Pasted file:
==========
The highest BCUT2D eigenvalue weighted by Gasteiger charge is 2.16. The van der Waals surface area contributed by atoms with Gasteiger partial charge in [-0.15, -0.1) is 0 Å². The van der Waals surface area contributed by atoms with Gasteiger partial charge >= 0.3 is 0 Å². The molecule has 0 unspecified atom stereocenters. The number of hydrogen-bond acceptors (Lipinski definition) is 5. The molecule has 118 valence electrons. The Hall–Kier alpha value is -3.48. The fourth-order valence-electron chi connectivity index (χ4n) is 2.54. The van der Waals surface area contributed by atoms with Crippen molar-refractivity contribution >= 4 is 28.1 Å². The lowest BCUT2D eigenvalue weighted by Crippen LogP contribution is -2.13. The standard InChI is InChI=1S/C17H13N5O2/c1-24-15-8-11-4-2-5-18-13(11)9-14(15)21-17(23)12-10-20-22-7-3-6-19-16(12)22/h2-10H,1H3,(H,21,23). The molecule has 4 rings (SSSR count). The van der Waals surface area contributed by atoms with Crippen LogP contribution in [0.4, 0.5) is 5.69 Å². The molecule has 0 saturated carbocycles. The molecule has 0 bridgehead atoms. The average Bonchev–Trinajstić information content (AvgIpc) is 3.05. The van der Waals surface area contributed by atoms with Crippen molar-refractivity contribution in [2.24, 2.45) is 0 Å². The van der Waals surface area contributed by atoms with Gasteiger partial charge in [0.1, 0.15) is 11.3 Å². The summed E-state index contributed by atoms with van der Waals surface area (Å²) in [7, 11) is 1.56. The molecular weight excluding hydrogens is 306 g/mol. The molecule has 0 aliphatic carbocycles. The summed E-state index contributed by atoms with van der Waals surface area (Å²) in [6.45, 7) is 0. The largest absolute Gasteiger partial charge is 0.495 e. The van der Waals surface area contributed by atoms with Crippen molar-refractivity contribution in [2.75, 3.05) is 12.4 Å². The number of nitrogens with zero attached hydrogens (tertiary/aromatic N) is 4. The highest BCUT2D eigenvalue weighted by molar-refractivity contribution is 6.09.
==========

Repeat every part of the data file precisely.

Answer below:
The highest BCUT2D eigenvalue weighted by Gasteiger charge is 2.16. The van der Waals surface area contributed by atoms with Gasteiger partial charge in [-0.15, -0.1) is 0 Å². The van der Waals surface area contributed by atoms with Gasteiger partial charge >= 0.3 is 0 Å². The molecule has 0 unspecified atom stereocenters. The number of hydrogen-bond acceptors (Lipinski definition) is 5. The molecule has 118 valence electrons. The Hall–Kier alpha value is -3.48. The fourth-order valence-electron chi connectivity index (χ4n) is 2.54. The van der Waals surface area contributed by atoms with Crippen molar-refractivity contribution >= 4 is 28.1 Å². The lowest BCUT2D eigenvalue weighted by Crippen LogP contribution is -2.13. The standard InChI is InChI=1S/C17H13N5O2/c1-24-15-8-11-4-2-5-18-13(11)9-14(15)21-17(23)12-10-20-22-7-3-6-19-16(12)22/h2-10H,1H3,(H,21,23). The molecule has 4 rings (SSSR count). The van der Waals surface area contributed by atoms with Crippen LogP contribution in [0.4, 0.5) is 5.69 Å². The molecule has 0 saturated carbocycles. The molecule has 0 bridgehead atoms. The average Bonchev–Trinajstić information content (AvgIpc) is 3.05. The van der Waals surface area contributed by atoms with Crippen molar-refractivity contribution in [2.24, 2.45) is 0 Å². The van der Waals surface area contributed by atoms with Gasteiger partial charge in [0.1, 0.15) is 11.3 Å². The summed E-state index contributed by atoms with van der Waals surface area (Å²) in [7, 11) is 1.56. The molecular weight excluding hydrogens is 306 g/mol. The molecule has 0 aliphatic carbocycles. The summed E-state index contributed by atoms with van der Waals surface area (Å²) in [6.45, 7) is 0. The largest absolute Gasteiger partial charge is 0.495 e. The van der Waals surface area contributed by atoms with Crippen molar-refractivity contribution in [2.75, 3.05) is 12.4 Å². The number of nitrogens with zero attached hydrogens (tertiary/aromatic N) is 4. The highest BCUT2D eigenvalue weighted by molar-refractivity contribution is 6.09.